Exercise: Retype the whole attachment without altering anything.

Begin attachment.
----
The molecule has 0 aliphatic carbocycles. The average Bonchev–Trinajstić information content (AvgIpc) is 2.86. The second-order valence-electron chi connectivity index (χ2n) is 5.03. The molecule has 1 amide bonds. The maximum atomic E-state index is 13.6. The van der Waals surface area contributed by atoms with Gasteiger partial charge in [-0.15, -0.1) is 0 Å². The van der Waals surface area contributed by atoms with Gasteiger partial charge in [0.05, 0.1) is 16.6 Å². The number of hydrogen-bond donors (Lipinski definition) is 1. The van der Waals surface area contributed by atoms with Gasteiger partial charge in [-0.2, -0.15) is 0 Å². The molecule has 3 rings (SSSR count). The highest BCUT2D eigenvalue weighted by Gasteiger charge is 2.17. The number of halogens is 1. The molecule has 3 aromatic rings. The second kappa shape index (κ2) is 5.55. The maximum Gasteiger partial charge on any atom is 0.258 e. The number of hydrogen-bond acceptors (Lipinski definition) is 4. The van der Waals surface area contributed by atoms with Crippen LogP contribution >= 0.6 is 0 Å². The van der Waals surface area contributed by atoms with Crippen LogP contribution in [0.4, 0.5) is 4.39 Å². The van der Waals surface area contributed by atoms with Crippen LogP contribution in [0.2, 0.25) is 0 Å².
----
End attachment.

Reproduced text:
The molecule has 0 aliphatic carbocycles. The average Bonchev–Trinajstić information content (AvgIpc) is 2.86. The second-order valence-electron chi connectivity index (χ2n) is 5.03. The molecule has 1 amide bonds. The maximum atomic E-state index is 13.6. The van der Waals surface area contributed by atoms with Gasteiger partial charge in [-0.15, -0.1) is 0 Å². The van der Waals surface area contributed by atoms with Gasteiger partial charge in [0.05, 0.1) is 16.6 Å². The number of hydrogen-bond donors (Lipinski definition) is 1. The van der Waals surface area contributed by atoms with Gasteiger partial charge in [-0.2, -0.15) is 0 Å². The molecule has 3 rings (SSSR count). The highest BCUT2D eigenvalue weighted by Gasteiger charge is 2.17. The number of halogens is 1. The molecule has 3 aromatic rings. The second kappa shape index (κ2) is 5.55. The maximum Gasteiger partial charge on any atom is 0.258 e. The number of hydrogen-bond acceptors (Lipinski definition) is 4. The van der Waals surface area contributed by atoms with Crippen LogP contribution >= 0.6 is 0 Å². The van der Waals surface area contributed by atoms with Crippen LogP contribution in [0.4, 0.5) is 4.39 Å². The van der Waals surface area contributed by atoms with Crippen LogP contribution in [0.2, 0.25) is 0 Å².